Thursday November 1, 2012 | By:Felice E. Krycia-associate editor | News
Members of the Hamburg Volunteer Fire Department had just entered this trailer that was set up to provide hands-on training in a controlled environment for the highly dangerous flashover events that can occur when fighting a fire. The training was provided by the Oakland Fire Training Institute, from Auburn Hills, Mich. About 112 firefighters participated in this event Oct. 26 through Oct. 28 at the Hamburg Volunteer Fire Department location.
When is it time for a firefighter to stop fighting a fire and get out of the building?
That was the question put to over a 100 volunteer firefighters this past weekend (Oct. 26 through Oct. 28) during a training exercise with members of the Oakland Fire Training Institute from Oakland Community College in Auburn Hills, Mich.
“Firefighters fight fires, that’s what they do,” said Oakland Fire Trainer Ron Roosevelt, who has been with the school since 1998. “What they sometimes don’t do, is recognize the warning signals of when it is time to stop fighting the fire and get out.”
One of the more dangerous situations firefighters can find themselves in is the situation of a flashover – when the temperature inside the room or compartment on fire, rises so rapidly that all the combustible materials reach their ignition point at the same time. This is a life-threatening event and firefighters need to know how to handle this before they are in the situation.
Which is why a very large black trailer, known as the Phase I Flashover Unit belong to OCC, was parked in the lot of the Hamburg Fire Department on Friday.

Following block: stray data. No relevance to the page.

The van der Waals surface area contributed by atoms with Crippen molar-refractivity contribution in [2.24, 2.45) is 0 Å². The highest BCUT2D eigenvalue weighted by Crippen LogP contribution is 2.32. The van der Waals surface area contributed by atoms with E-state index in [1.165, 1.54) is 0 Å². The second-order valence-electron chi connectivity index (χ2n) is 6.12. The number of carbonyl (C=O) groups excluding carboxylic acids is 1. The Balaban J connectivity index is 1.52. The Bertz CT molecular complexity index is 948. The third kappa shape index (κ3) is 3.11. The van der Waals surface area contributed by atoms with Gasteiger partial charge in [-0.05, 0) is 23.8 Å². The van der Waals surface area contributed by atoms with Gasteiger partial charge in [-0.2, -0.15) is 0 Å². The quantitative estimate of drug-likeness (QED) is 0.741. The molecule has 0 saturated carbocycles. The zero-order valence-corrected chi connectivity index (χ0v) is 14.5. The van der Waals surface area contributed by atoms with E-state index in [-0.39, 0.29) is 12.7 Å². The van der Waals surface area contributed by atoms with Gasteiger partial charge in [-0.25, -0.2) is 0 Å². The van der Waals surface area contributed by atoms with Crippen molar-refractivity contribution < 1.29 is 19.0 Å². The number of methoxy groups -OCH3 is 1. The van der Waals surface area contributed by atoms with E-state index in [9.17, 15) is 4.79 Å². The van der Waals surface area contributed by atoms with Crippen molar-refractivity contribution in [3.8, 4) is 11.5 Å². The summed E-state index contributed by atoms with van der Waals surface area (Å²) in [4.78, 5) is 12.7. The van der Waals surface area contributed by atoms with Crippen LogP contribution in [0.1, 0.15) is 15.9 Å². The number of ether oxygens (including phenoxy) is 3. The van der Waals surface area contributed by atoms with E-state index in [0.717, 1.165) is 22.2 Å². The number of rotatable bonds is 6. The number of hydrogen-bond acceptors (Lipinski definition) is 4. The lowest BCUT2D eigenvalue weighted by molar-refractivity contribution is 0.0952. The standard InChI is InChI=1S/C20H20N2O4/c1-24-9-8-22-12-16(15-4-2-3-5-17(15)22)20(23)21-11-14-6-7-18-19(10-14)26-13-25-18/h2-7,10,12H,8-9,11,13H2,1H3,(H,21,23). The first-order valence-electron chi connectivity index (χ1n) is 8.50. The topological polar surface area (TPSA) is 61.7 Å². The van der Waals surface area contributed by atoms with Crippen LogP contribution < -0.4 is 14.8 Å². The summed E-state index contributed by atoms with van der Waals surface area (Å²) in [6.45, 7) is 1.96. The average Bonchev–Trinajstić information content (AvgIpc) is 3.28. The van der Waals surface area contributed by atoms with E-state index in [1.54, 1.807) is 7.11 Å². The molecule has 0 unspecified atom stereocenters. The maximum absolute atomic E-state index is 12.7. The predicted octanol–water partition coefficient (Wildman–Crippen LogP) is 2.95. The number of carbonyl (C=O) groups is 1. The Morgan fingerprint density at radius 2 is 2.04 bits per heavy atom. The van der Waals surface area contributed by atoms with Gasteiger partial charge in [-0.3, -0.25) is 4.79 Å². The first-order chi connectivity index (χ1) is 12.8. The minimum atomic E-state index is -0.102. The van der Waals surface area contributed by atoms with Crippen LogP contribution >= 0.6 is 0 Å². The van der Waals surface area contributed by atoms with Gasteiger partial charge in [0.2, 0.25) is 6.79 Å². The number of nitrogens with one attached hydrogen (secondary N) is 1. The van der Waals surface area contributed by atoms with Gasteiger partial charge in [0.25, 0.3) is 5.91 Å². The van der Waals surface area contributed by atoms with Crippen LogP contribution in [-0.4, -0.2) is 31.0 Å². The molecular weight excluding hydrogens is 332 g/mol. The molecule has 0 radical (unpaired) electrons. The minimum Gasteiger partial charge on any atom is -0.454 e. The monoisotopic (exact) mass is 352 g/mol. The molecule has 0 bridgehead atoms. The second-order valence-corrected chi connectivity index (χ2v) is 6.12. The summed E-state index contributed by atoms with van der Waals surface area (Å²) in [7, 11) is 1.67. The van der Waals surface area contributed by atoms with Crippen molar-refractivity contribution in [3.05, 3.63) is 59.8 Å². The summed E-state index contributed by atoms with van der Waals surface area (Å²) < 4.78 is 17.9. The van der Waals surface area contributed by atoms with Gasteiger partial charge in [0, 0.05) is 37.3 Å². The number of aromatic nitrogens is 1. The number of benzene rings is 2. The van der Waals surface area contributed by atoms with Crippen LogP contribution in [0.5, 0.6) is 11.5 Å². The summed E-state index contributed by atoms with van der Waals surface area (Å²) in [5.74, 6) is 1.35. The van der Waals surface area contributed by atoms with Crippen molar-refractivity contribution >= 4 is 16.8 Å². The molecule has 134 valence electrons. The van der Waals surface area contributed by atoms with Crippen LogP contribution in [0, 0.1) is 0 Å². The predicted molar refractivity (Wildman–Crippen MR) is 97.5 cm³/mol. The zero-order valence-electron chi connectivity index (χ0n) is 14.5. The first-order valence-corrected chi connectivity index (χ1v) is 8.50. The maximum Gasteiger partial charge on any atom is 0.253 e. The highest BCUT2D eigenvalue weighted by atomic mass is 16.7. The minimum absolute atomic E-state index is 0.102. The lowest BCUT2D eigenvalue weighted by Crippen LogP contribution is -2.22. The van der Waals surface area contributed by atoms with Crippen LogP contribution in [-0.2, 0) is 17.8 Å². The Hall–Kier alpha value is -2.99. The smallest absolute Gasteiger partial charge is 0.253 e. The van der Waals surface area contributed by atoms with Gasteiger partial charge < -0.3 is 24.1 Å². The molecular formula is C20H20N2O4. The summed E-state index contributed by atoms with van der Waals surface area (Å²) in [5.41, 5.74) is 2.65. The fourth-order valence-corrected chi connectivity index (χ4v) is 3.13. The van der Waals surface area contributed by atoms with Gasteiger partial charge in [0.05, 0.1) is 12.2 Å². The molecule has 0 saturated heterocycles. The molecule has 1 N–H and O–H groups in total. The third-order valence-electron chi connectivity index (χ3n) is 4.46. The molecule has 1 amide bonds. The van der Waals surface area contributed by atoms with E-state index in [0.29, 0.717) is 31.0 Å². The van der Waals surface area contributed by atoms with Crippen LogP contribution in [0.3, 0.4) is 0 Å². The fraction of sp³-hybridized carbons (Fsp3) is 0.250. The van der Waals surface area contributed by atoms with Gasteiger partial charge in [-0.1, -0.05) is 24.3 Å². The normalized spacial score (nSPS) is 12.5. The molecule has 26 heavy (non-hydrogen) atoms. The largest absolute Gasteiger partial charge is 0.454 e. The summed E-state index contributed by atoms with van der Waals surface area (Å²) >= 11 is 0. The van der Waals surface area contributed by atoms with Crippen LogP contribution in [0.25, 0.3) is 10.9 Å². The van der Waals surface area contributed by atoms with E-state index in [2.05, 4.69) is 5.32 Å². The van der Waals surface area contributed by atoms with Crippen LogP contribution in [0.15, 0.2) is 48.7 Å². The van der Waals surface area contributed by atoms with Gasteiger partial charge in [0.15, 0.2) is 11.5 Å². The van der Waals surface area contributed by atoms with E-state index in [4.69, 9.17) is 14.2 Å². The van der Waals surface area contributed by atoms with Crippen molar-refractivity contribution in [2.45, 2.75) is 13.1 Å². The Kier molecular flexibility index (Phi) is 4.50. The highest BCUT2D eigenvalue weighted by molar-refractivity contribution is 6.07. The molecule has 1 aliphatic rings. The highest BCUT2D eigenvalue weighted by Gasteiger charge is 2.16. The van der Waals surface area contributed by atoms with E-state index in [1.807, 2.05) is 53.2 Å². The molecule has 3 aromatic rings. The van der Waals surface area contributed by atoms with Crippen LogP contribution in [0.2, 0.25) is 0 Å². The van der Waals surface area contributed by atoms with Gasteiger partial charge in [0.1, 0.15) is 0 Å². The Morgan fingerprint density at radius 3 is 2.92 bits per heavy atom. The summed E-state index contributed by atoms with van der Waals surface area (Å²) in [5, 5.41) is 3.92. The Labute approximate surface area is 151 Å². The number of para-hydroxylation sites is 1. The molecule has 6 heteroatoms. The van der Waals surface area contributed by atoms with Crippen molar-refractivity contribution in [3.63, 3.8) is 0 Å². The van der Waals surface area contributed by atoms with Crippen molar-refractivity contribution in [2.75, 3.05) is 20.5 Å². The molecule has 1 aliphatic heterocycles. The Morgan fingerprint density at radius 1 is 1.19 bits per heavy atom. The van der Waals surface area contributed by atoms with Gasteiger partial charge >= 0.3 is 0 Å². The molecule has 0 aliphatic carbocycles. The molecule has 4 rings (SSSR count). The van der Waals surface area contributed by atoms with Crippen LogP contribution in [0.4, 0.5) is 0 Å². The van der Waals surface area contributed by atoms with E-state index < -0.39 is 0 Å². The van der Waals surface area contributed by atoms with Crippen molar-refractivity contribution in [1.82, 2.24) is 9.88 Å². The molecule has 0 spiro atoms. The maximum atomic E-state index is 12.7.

The trailer is actually a rolling laboratory used to create flashback fires in a “controlled” environment.
There are different levels inside the trailer. The firefighters are in a lower area, several feet below where the fire is actual set, since heat rises and this gives the firefighters a bit of protection from the severe heat.
The trainees are broken into relatively small groups before entering the trailer with an OCC trainer, allowing them several rotations within the exercise.
First off a fire is started, usually fueled by items that would be in a home, particle board, lumber, paper, all within a metal barrel.
“In today’s buildings, rooms are much tighter than before, because of insulation and other energy saving devices,” Roosevelt said. “This means that the heat from a fire is reflected back into the room, driving the temperatures higher at a faster rate.
“With the enclosed trailer, we reproduce that and the firefighters watch all the phases of the fire, from when it is set, to when it is life-threatening.”
Within minutes of the fire being set, dense, dark roiling smoke can be seen venting from the trailer.
According to Roosevelt, that type of smoke is one of the warning signs that the heat is building to a dangerous level within the compartment. Thick, dark smoke means fuels are present that are giving off vapors that will burn when exposed to high heat.
“As the materials burn, carbon monoxide is released into the air and as more is released, the area close to the ceiling begins to get orange sections in it,” Roosevelt said.
That is a major warning signal to firefighters, one that can not be ignored.
“If you see these orange ‘fingers,’ that should set off a yellow flag in your head, telling you that these pockets of gas are igniting and will set off other pockets. Temperatures are now intense, heading to the critical 1,100 degrees, which could ignite the entire room, from ceiling to floor.